No-fault compensation fund for vaccine injury
Share this article:
Health Minister Dr Zweli Mkhize has published draft regulations for the establishment of the No-fault Compensation Fund for injuries caused by the Covid-19 vaccination. The fund will be established in terms of the regulations as an amendment to the regulations of the Disaster Management Act of 2002.
As the vaccine roll-out slowly reaches the non-medical public, it is vital to have some cover for injury caused by the vaccine. This scheme is an essential part of the Covid-19 vaccination roll-out which is the most critical component of the national plan and response, to and ultimately end the State of National Disaster.
The scheme will be dealt with under the auspices of the National Department of Health. The scheme’s purpose is to provide expeditious access to compensation for people who suffer vaccine injury. This fund is to be established as soon as the Department of Health approves it. The Cabinet member responsible for health in consultation with the Cabinet member for finance must designate the account for the fund. The Finance minister will issue directions in handling the fund’s finance and the scheme’s oversight. The department’s director-general will appoint a service provider to perform the administration.
For the fund to be effective, there must be a proper structure for the reporting of vaccine injuries and a solid system for the claims. The Department of Health will appoint an adjudication panel and appeal panel to deal with the adjudication of appeals in respect of claims. This panel will have suitably qualified medical personnel to assess the claims under the scheme.
Any person who has suffered a vaccine injury as described by the regulations is eligible for compensation. The regulations outline what vaccine will be covered and approved. Severe injuries resulting in permanent or significant injury or serious harm to a person’s health will be covered. Even resultant death will be covered. The injury must be causal-related to a vaccination using a Covid-19 vaccine in terms of the regulations.
The Cabinet member responsible for health in consultation with the Cabinet member responsible for finance must issue directions in terms of the regulations specifying the amounts and structure of compensation that will be provided under the scheme.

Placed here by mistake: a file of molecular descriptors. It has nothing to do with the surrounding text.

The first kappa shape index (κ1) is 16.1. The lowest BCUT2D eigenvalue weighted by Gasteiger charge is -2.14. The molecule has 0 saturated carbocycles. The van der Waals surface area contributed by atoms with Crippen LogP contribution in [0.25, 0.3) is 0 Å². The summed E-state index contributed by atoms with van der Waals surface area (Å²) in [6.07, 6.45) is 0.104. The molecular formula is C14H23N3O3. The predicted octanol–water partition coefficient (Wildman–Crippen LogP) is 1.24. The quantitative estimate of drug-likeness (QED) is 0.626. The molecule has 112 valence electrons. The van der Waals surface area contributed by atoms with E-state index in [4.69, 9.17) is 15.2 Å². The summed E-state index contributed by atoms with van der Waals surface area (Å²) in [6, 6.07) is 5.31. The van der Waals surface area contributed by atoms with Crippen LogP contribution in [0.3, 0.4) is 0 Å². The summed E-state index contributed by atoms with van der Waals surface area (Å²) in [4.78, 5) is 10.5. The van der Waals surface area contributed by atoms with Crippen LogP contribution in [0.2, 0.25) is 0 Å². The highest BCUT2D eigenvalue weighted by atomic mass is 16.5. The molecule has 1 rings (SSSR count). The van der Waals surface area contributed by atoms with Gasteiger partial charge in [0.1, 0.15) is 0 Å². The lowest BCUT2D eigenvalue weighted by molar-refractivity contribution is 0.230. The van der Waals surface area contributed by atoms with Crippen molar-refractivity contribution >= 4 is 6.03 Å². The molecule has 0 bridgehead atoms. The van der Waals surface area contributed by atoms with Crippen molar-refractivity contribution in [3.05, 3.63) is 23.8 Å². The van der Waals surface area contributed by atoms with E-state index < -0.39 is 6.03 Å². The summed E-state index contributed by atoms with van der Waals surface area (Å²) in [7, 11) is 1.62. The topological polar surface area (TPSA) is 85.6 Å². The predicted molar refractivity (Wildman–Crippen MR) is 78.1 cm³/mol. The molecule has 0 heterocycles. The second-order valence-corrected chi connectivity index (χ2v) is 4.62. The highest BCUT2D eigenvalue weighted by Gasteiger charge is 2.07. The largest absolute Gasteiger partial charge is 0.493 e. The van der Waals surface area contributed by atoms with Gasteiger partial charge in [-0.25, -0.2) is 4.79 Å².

Any person who claims to have suffered harm, loss or damage arising from the vaccine and who elects to institute a claim, may not institute a claim through the court process against national government or any provincial government until the claim has been adjudicated by the relevant panel.
If the person is dissatisfied with the outcome of the adjudication or the amount awarded, then that person must lodge an appeal and the appeal must be determined by the relevant decision-maker.
A claim for damages through the court process arising from vaccine injury may not be brought against the vaccine manufacturer and may only be brought against the national government. The national government has granted an indemnity to the manufacturer of the vaccine. Furthermore, no claim or damages may be brought against the service provider, and may only be brought against the national government or relevant provincial government. The national government and provincial government will be vicariously liable for the conduct of the vaccine programme.
The various entities who wish to administer the vaccine must carefully work both with national and provincial governments to ensure that the vicarious liability is properly managed with proper oversight.
Despite the scary thoughts of a vaccine going wrong, we have seen very little injury internationally. It appears from all the reports across the globe that the vaccines are effectively safe and are fully tested and reliable. Governments across the globe are encouraging everyone to take the vaccine, as this appears to be the only suitable way in which we can fight the pandemic.
Once the population has reached herd immunity, our economy should start to revive and enter the long journey back to where we were in 2019. The destructive lockdowns will be uplifted, and government interference in the economy will be lessened.
* Michael Bagraim is a labour lawyer. He can be contacted at [email protected]
** The views expressed here are not necessarily those of Independent Media.